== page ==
“Light commercial registrations under 3.5 tonnes were down -0.9% in March - and the same year to date for the first quarter of 2017”, said Sue Robinson, Director of the National Franchised Dealers Association which represents commercial vehicle and franchised car retailers across the UK, commenting on the SMMT’s light commercial vehicle registration figures.
In 2016 light commercial registrations hit an all-time high, so a market stabilisation of less than 1% was expected with the current concerns over currency devaluation and the growth of the economy.
The most significant growth came from the 2.5 - 3.5t sector which continued to grow 3.6% in March and 3.3% for the first quarter. This sector accounted for around 60% of all registrations, indicating that the industrial corporate fleet market is still confident and robust.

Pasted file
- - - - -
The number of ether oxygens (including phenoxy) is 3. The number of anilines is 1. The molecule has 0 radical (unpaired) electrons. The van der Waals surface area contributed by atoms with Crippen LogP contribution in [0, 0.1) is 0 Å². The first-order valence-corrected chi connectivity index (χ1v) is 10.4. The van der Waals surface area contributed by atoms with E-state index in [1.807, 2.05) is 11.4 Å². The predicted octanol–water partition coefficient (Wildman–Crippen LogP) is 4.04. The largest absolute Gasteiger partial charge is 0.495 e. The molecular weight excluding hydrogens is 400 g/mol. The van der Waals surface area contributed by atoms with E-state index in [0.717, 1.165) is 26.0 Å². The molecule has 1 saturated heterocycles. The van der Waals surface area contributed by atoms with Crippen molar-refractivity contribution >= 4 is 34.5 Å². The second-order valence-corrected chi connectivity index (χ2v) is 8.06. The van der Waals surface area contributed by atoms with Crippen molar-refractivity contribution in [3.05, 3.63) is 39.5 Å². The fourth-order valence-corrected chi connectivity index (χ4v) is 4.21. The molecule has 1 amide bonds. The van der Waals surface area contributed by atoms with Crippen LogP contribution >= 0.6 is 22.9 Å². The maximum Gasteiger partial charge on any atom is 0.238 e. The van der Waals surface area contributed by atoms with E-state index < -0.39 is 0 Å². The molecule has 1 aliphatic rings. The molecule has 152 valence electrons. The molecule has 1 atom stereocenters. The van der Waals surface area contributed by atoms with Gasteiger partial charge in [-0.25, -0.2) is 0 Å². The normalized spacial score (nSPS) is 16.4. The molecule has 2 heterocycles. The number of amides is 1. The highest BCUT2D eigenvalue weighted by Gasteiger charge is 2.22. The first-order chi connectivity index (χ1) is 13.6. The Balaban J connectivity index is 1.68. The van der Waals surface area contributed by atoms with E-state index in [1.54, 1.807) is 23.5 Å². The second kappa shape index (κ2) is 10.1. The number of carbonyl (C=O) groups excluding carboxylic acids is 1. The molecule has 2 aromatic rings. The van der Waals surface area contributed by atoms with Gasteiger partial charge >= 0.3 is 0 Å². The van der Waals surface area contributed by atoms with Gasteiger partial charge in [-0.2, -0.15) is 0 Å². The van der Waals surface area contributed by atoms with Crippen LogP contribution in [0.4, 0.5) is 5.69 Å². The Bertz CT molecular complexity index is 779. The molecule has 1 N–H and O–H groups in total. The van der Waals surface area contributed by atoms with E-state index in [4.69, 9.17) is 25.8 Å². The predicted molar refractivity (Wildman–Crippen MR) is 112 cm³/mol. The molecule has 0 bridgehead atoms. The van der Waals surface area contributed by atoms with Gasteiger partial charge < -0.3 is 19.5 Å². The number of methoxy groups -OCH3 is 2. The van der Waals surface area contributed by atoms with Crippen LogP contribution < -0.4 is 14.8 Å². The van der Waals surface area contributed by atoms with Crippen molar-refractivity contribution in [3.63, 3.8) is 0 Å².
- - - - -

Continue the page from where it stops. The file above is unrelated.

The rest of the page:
Mid-size vans of 2.0-2.5t suffered a modest decline of -4% in March, however were only down -½% in the first quarter. Vans under 2t showed the largest decline by -31.6% and were down by -27.7% for the year to date. This sector is often used by the service industries as repair vans.
So far this year, there has been a huge expansion in demand for pick-up trucks with March recording growth of 23% and the first quarter showing similar growth at 21.7% - we are unsure what is driving this market this year.
Best-selling models for March were the Transit Custom, followed by the VW T6 Transporter and Ford Transit commercial. The top selling manufacturers were Ford followed by Volkswagen and Peugeot.
Mercedes vans recorded a market growth of 7.7% in March and 5.5% in the first three months of this year.
Robinson continues, “Whilst there is a level of uncertainty in the light CV market, most dealers expect it to remain stable and close to last year’s volumes.”
NOTES TO EDITORS
The Retail Motor Industry represents the interests of operators in England, Wales, Northern Ireland and the Isle of Man providing sales and services to motorists and businesses. The RMI has a formal association with the independent Scott